Could following a Mediterranean diet help protect against osteoporosis? That’s what media reports of a 2012 study suggested. Can a diet rich in fresh vegetables and fruit, fish and olive oil really strengthen our bones and provide this protection?

What kind of study was this?

Researchers from various institutions in Spain, partly funded by their Government, carried out a long term randomized controlled study. NHS Inform described this as ‘a well conducted study.’

What did the researchers investigate?

The study looked at the long-term effects of three types of diet on the levels of osteocalcin protein in the blood in 127 elderly men with high cardiovascular risk. Higher osteocalcin levels have been well correlated with increase in bone mineral density. The three diets were a low-fat control diet, a Mediterranean diet enriched with nuts and a Mediterranean diet enriched with virgin olive oil.

Characteristics measured at the start of the study, including age, body mass index, lipid profile, bone formation and restoration marker levels, did not differ significantly across the three dietary groups.

What did the researchers find?

When measured after 2 years, the group consuming a virgin olive oil enriched Mediterranean diet had significantly higher concentrations of osteocalcin proteins in their blood, compared to the other two groups.

Thus, the researchers concluded that consumption of a virgin olive oil enriched Mediterranean diet for two years is associated with increased serum osteocalcin levels, suggesting protective effects on bone.

Were there any limitations to the study?

The research didn’t directly measure bone density or fracture rates. Instead it measured osteocalcin levels as an indicator of bone density.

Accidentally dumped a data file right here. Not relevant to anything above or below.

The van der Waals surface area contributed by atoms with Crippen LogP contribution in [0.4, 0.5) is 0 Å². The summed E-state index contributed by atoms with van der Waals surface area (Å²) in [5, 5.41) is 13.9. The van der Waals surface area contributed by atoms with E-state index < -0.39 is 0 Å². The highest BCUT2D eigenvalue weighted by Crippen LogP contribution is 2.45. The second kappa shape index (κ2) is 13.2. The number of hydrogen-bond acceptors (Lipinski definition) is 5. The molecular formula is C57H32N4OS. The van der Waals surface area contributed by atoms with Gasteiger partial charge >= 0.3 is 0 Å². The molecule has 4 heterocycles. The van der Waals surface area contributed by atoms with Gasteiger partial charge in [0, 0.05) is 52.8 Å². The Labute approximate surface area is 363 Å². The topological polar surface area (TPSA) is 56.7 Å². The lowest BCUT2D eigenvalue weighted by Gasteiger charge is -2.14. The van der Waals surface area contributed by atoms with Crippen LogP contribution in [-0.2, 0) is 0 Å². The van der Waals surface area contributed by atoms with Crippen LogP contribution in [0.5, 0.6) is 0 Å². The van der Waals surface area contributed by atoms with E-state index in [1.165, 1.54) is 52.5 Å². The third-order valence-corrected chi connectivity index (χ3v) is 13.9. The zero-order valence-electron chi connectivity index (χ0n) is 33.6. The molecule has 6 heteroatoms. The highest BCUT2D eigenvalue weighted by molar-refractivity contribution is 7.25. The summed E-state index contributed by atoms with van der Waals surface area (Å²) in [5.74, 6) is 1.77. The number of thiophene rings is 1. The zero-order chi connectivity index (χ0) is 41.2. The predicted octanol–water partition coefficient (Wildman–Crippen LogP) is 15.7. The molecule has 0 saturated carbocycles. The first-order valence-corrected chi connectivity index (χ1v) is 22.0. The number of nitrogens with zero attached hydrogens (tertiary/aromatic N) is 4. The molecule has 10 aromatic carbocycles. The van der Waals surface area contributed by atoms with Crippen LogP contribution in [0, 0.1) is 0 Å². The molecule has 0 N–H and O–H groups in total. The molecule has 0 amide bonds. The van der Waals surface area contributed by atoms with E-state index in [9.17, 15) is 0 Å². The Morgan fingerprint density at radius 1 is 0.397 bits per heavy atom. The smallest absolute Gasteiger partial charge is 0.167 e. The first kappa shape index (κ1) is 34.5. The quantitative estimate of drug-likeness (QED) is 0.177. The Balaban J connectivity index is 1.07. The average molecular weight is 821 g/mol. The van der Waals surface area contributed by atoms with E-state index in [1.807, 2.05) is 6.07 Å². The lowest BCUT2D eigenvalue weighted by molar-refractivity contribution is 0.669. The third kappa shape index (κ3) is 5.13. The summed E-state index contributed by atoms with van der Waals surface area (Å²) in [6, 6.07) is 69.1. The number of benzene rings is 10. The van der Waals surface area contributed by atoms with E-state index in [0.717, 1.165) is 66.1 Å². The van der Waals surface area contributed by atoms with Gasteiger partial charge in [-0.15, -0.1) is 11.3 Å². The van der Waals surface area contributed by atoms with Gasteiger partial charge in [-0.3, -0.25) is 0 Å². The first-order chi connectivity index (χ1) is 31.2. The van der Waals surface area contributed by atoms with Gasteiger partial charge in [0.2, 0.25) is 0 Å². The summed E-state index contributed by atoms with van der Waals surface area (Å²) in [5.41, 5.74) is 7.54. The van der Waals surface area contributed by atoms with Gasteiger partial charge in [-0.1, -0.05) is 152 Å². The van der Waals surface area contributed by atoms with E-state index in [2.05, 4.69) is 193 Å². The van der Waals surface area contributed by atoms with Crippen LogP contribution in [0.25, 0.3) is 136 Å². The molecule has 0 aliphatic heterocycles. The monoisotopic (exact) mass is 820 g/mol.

The participants in the study were randomly selected from a larger trial aimed at examining the role of Mediterranean diets in the prevention of cardiovascular disease. They were all male and had all been diagnosed with cardiovascular risk factors (such as type 2 diabetes). Further research would be needed into the effects on women and on younger and healthier people.

All participants in the study received instructions to use olive oil in cooking, increase consumption of fruit, vegetables, pulses and fish, replace processed and red meat with white meat and avoid butter and cream. All participants received the same instructions but we can’t be sure how fully each followed them.

Correlation with previous studies?

Previous studies had shown that the incidence of osteoporosis in Europe was lower in the Mediterranean basin. The traditional Mediterranean diet could have been a factor here.

According to Dr Fernandez-Real, lead author of the study, “The intake of olive oil has been related to the prevention of osteoporosis in experimental and in vitro models.”


Despite the weaknesses identified, this study does correlate with epidemiological and experimental evidence, suggesting potentially promising results with regard to the general field of bone health.

This study therefore has important possible implications for ageing. In a country like the UK the number of fractures and osteoporosis cases is relatively high.

More research is needed (in particular into the effect on bone density and fracture rates). However, if this confirms the findings from the Spanish study, it would provide a practical means by which people could help prevent or delay osteoporosis – simply by supplementing their diet with more olive oil, fish, fruit and vegetables.

Vaishali Mahalingam

Published 03/12/12  Review date August 2015